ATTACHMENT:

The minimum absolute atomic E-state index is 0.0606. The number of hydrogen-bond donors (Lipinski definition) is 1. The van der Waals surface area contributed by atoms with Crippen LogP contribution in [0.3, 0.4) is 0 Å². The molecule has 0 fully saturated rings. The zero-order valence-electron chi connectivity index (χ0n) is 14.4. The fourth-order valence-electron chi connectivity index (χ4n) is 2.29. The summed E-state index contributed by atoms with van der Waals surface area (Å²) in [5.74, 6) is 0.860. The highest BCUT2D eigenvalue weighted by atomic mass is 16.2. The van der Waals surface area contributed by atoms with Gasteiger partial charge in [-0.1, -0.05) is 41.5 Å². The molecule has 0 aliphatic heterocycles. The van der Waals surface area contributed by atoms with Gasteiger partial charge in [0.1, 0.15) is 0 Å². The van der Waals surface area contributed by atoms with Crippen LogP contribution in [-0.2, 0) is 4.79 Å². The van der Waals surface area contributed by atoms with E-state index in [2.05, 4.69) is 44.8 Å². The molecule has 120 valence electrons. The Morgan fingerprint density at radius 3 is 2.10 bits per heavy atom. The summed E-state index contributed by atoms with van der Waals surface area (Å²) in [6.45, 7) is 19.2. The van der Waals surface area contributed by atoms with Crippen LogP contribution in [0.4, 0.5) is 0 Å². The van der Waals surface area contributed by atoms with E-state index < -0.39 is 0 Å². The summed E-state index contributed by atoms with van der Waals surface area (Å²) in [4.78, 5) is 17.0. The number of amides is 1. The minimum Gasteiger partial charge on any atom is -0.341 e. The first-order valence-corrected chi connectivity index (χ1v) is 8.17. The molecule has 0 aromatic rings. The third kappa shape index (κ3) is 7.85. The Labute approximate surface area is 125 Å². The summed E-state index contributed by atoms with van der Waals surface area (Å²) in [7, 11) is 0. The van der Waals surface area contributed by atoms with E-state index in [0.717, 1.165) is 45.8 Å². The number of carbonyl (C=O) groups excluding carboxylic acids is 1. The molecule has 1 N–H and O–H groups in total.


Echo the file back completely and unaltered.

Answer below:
The minimum absolute atomic E-state index is 0.0606. The number of hydrogen-bond donors (Lipinski definition) is 1. The van der Waals surface area contributed by atoms with Crippen LogP contribution in [0.3, 0.4) is 0 Å². The molecule has 0 fully saturated rings. The zero-order valence-electron chi connectivity index (χ0n) is 14.4. The fourth-order valence-electron chi connectivity index (χ4n) is 2.29. The summed E-state index contributed by atoms with van der Waals surface area (Å²) in [5.74, 6) is 0.860. The highest BCUT2D eigenvalue weighted by atomic mass is 16.2. The van der Waals surface area contributed by atoms with Gasteiger partial charge in [-0.1, -0.05) is 41.5 Å². The molecule has 0 aliphatic heterocycles. The van der Waals surface area contributed by atoms with Gasteiger partial charge in [0.1, 0.15) is 0 Å². The van der Waals surface area contributed by atoms with Crippen LogP contribution in [-0.2, 0) is 4.79 Å². The van der Waals surface area contributed by atoms with E-state index in [2.05, 4.69) is 44.8 Å². The molecule has 120 valence electrons. The Morgan fingerprint density at radius 3 is 2.10 bits per heavy atom. The summed E-state index contributed by atoms with van der Waals surface area (Å²) in [6.45, 7) is 19.2. The van der Waals surface area contributed by atoms with Crippen LogP contribution in [0.4, 0.5) is 0 Å². The van der Waals surface area contributed by atoms with E-state index < -0.39 is 0 Å². The summed E-state index contributed by atoms with van der Waals surface area (Å²) in [4.78, 5) is 17.0. The number of amides is 1. The minimum Gasteiger partial charge on any atom is -0.341 e. The first-order valence-corrected chi connectivity index (χ1v) is 8.17. The molecule has 0 aromatic rings. The third kappa shape index (κ3) is 7.85. The Labute approximate surface area is 125 Å². The summed E-state index contributed by atoms with van der Waals surface area (Å²) in [7, 11) is 0. The van der Waals surface area contributed by atoms with E-state index in [0.717, 1.165) is 45.8 Å². The number of carbonyl (C=O) groups excluding carboxylic acids is 1. The molecule has 1 N–H and O–H groups in total.